Louvain

Supported Graph Characteristics

Weighted edges

Undirected edges

Homogeneous vertex types

Heterogeneous vertex types

Algorithm link: Louvain

The Louvain Method for community detection [1] partitions the vertices in a graph by approximately maximizing the graph’s modularity score.

A graph with high modularity has its vertices partitioned into communities, or modules, such that connections inside the communities are dense and connections to other communities are sparse. The task is to find the optimal way to partition the vertices.

graph with modularity
Figure 1. A graph showing three distinct modules, each with dense connections inside and few connections to other modules.

One of the most efficient and empirically effective methods for calculating modularity was published by a team of researchers at the University of Louvain in Belgium. The Louvain method uses agglomeration and hierarchical optimization:

  1. Optimize modularity for small local communities.

  2. Treat each optimized local group as one unit, and repeat the modularity operation for groups of these condensed units.

To create the starting conditions, the algorithm assigns an initial community label to every vertex and calculates the base modularity score for the graph.

Next, the algorithm calculates the modularity score change of moving every vertex into every other community. Once a score is calculated for every possible change, the algorithm moves each vertex to the community that results in the highest modularity score change.

The community labels are changed repeatedly until the modularity score no longer increases.

The next phase "coarsens" the graph by aggregating the vertices in the same community into one vertex.

The algorithm repeats these steps to move vertices into new communities and coarsen the graph to reduce the total number of vertices until either of these conditions is met:

  • The graph modularity score no longer increases with any vertex reassignment into any new community

  • The number of iterations of the reassignment-coarsen-measure cycle meets a pre-defined limit (the default is 10 iterations)

The process of checking the modularity score increase for every possible vertex and community assignment is slow for large graphs.

Notes

Louvain only works with directed graphs if reverse edges are included.

An improved Parallel Louvain Method (PLM) calculates the best community to move to for each vertex in parallel[2]. In the Parallel Louvain Method (PLM), the positive modularity gain is not guaranteed, which may result in swapping two vertices to each other’s community.

Specifications

CREATE QUERY tg_louvain(SET<STRING> v_type, SET<STRING> e_type,
    STRING wt_attr = "weight", INT max_iter = 10,
    STRING result_attr = "cid", STRING file_path = "",
    BOOL print_info = FALSE)

Time complexity

This algorithm has a time complexity of \(O(V^2*L)\), where \(V\) is the number of vertices and \(L\) is the total number of iterations.

Parameters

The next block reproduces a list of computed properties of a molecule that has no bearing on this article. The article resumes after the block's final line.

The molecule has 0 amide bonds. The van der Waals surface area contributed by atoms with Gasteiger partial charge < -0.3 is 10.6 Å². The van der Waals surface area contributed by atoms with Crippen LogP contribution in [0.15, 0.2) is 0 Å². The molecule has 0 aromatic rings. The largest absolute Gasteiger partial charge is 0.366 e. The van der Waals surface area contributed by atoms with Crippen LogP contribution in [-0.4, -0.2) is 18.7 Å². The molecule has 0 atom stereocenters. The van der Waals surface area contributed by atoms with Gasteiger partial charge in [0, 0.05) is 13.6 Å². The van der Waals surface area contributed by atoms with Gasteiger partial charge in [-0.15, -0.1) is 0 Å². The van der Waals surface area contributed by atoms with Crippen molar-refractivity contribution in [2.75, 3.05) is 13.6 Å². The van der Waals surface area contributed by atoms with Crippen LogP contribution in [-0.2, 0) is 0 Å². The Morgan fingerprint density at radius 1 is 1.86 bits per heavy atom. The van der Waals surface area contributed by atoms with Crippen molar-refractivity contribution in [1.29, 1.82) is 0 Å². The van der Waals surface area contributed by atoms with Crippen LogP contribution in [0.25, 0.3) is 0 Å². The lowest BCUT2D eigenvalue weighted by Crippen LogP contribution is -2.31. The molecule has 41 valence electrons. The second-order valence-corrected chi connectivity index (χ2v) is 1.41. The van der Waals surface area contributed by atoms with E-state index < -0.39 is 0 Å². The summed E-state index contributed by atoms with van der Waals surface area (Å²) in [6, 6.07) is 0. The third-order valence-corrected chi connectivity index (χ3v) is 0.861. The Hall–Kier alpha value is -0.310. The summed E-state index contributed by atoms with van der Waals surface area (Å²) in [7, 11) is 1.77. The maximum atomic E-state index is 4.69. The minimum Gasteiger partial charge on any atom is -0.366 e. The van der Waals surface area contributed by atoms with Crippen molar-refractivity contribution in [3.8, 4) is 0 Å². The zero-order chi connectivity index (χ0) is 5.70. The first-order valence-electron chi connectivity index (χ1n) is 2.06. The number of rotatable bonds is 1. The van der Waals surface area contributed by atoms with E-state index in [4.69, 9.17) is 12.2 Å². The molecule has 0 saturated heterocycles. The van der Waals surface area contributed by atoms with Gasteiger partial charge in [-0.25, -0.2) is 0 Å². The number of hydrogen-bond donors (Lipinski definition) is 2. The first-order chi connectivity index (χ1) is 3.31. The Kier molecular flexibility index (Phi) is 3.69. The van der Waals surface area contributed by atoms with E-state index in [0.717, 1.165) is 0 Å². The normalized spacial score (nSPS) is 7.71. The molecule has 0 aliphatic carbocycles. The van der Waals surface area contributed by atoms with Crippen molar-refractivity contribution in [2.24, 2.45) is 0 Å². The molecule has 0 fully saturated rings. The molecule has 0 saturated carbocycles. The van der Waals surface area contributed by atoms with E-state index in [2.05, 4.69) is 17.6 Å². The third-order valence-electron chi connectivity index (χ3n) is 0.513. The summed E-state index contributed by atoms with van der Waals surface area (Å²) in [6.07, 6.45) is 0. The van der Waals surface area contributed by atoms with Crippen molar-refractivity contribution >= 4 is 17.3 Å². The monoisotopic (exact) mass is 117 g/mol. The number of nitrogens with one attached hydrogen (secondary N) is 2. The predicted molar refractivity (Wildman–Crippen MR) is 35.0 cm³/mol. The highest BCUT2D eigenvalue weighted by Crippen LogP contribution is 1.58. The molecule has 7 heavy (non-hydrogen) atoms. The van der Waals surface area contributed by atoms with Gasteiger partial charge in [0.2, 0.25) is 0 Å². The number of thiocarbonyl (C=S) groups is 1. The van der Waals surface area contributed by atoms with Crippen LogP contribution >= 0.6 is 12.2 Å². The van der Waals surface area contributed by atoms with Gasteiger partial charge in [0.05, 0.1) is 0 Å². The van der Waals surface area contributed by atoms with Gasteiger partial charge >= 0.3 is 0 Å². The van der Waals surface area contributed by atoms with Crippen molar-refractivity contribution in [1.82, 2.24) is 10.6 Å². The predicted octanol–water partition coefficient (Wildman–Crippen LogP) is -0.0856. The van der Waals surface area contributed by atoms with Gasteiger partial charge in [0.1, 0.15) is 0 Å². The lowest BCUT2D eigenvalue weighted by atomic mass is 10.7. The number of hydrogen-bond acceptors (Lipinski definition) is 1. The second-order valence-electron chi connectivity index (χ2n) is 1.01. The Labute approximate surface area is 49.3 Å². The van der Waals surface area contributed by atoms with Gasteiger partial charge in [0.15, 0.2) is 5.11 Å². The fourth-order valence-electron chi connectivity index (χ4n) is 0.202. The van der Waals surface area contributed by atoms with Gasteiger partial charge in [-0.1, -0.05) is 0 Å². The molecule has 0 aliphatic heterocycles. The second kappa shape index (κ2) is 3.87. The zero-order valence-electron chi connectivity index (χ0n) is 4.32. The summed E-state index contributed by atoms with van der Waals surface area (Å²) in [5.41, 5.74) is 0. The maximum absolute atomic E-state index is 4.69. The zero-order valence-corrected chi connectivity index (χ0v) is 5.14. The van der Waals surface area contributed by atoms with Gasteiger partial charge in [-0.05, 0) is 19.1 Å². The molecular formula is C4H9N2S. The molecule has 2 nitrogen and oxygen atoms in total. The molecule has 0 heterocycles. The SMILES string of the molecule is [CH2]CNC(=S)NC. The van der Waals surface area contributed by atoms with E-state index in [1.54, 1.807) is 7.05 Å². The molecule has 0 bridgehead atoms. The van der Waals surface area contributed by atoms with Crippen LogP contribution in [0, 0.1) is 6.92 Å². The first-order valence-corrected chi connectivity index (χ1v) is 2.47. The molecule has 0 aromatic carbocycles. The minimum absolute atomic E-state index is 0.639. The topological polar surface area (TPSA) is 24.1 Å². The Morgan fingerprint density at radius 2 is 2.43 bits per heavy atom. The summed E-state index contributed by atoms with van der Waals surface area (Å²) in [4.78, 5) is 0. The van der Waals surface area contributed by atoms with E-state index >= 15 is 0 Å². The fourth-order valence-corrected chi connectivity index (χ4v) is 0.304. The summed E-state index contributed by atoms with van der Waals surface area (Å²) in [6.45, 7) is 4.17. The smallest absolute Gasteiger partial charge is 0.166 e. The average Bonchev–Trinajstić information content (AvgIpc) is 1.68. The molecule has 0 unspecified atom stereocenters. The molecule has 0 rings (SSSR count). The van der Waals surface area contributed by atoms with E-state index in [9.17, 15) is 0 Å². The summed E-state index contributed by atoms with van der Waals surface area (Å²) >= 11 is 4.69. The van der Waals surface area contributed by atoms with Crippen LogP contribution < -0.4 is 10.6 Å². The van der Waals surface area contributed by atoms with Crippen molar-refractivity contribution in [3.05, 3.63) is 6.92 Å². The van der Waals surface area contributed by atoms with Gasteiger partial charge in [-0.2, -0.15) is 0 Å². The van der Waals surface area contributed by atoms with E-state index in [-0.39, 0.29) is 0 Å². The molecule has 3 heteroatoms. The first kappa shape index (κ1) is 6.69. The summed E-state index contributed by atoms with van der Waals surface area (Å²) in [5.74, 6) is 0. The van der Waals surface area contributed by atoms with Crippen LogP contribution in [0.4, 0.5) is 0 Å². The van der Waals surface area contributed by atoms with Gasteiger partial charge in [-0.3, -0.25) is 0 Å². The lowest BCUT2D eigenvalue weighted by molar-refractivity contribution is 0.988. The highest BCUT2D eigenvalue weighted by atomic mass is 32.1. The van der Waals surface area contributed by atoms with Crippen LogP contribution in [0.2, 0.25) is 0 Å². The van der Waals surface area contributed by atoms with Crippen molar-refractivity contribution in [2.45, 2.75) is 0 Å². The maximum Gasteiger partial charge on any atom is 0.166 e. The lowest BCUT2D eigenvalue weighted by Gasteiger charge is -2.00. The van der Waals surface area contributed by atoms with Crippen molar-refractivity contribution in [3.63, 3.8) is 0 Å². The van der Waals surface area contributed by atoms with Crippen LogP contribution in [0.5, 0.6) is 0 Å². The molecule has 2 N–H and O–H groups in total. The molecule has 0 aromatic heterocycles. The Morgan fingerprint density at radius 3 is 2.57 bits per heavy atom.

Parameter Description Default

STRING v_type

Names of vertex types to use

(empty string)

STRING e_type

Names of edge types to use

(empty string)

STRING wt_attr

Name of edge weight attribute (the specified attribute must be of type FLOAT)

(empty string)

INT max_iter

Maximum number of iterations

10

STRING result_attr

If not empty, store community values in INT format to this vertex attribute

cid

STRING file_path

If not empty, write output to this file.

(empty string)

print_info

If true, print results to JSON output.

BOOL

Result

If result_attr is provided, the algorithm assigns a module ID (INT) to each vertex, such that members of the same module have the same ID value.

if print_info is set to true or file_path is provided, the JSON or .csv output contains the following information:

  • The number of vertices and communities in the graph.

  • The heuristic statistics used by Louvain.

Example

You can run the algorithm on the social10 graph by slightly modifying the schema. Since the algorithm requires weighted edges, we can add an attribute to all edges and set edge weight to 1.

By running the algorithm on social10, we can see that the vertices that are in the same community have more intra-community edges than inter-community edges.

  • Run command

  • Visualized result

  • JSON result

RUN QUERY tg_louvain(["Person"], ["Coworker","Friend"], "weight", _, _, _, TRUE)
louvain eample
{
  "error": false,
  "message": "",
  "version": {
    "schema": 1,
    "edition": "enterprise",
    "api": "v2"
  },
  "results": [
    {"AllVertexCount": 10},
    {"InitChangeCount": 7},
    {"IterChangeCount": 0},
    {"VertexFollowedToCommunity": 0}, (1)
    {"VertexFollowedToVertex": 0}, (2)
    {"VertexAssignedToItself": 0},
    {"FinalCommunityCount": 4}
  ]
}
1 Number of vertices followed to community assigned by Louvain.
2 Number of vertices followed to their only neighbors. For example, if we have (A)---(B), A and B will become a community with only vertex A and B.

1. Blondel, Vincent D., et al. "Fast unfolding of communities in large networks." Journal of statistical mechanics: theory and experiment 2008.10 (2008): P10008.
2. Staudt, Christian L., and Henning Meyerhenke. "Engineering parallel algorithms for community detection in massive networks." IEEE Transactions on Parallel and Distributed Systems 27.1 (2016): 171-184.